June 7: Poor Ophelia

Act IV, Scene V of Hamlet today -- wherein we discover that Ophelia has gone mad, because of 1) the death of her father, but also probably 2) the shitty deal she's getting in general.

I am, as always, intimidated by Hamlet and the long tradition of Hamlet commentary. When I'm reading these Classics that I've never heard of I feel freer, because I am also unaware of any scholarly superstructure around, say, the essays of Robert Louis Stevenson. (And yet I know it must exist because graduate students have to study something. ) But Hamlet, Jesus. So I will confine myself to a few bullet points.

• I had forgotten that the murder of Polonius, Ophelia and Laertes's blowhard dad, is really the motor of the second half of the play. These days you would probably want to move it up a little and start your story sooner. "Doesn't Hamlet deciding not to kill Claudius at prayer seem like an up-and-back?" -- that kind of thing. Shakespeare, however, is extravagant.

• Excellent carpentry by Shakespeare, also, where we first hear about Ophelia's madness from Gertrude -- who also must be going a little nuts by now.

• Here's one of Ophelia's bawdy songs:
“By Gis, and by Saint Charity,
Alack! and, fie for shame!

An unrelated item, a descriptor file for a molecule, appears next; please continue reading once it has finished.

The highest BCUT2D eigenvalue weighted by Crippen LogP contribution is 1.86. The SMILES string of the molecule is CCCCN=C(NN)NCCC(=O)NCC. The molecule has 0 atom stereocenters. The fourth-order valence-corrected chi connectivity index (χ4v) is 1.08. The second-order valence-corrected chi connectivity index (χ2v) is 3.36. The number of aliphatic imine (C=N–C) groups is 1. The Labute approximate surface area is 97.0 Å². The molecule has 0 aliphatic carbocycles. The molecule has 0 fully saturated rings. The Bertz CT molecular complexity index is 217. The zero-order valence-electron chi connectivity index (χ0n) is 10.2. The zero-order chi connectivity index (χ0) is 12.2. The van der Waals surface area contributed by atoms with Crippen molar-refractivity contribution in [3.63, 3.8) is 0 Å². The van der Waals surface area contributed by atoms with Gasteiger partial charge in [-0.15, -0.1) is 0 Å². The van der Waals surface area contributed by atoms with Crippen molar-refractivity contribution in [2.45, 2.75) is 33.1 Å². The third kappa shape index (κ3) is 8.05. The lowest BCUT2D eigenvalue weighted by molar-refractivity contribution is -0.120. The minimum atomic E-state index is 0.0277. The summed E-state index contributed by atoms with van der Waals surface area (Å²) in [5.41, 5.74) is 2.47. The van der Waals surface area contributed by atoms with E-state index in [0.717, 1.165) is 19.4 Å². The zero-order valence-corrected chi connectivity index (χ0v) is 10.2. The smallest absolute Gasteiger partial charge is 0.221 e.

Young men will do’t, if they come to ’t;
By Cock, they are to blame.
"Cock" is footnoted by the Harvard Classics editor, who tells us it means, "A corruption of 'God.'" Of course it does.

• Finally, I think this may be the last "Hamlet" excerpt of the year, so I'm going to put an excerpt from one of my favorite poems, Zbigniew Herbert's "Elegy of Fortinbras":
Adieu prince I have tasks a sewer project
and a decree on prostitutes and beggars
I must also elaborate a better system of prisons
since as you justly said Denmark is a prison
I go to my affairs This night is born
a star named Hamlet We shall never meet
what I shall leave will not be worth a tragedy

It is not for us to greet each other or bid farewell we live on archipelagos
and that water these words what can they do what can they do prince

UPDATE: I forgot my favorite part, which is the description of today's reading from the alas-no-longer-online Daily Reading Guide itself. It is a small masterpiece of early 20th century advertising prose:
"There's Rosemary -- that 's for Remembrance!"
Do you know the rest of Ophelia's famous line? "Hamlet" is the most popular play in the entire world. It has been quoted so often that reading it is like meeting an old friend.
It has it all -- the heartiness of asserting that a play about two families and an entire nation become utterly undone is "like meeting an old friend"; the peer pressure of the fact that "Hamlet" is the most popular play, not just in the world, but in the entire world; and the enticement in the form of a question in the first sentence. "Why, I don't know the rest of Ophelia's famous line," the mark reader is supposed to say. "I best purchase this series of books!"

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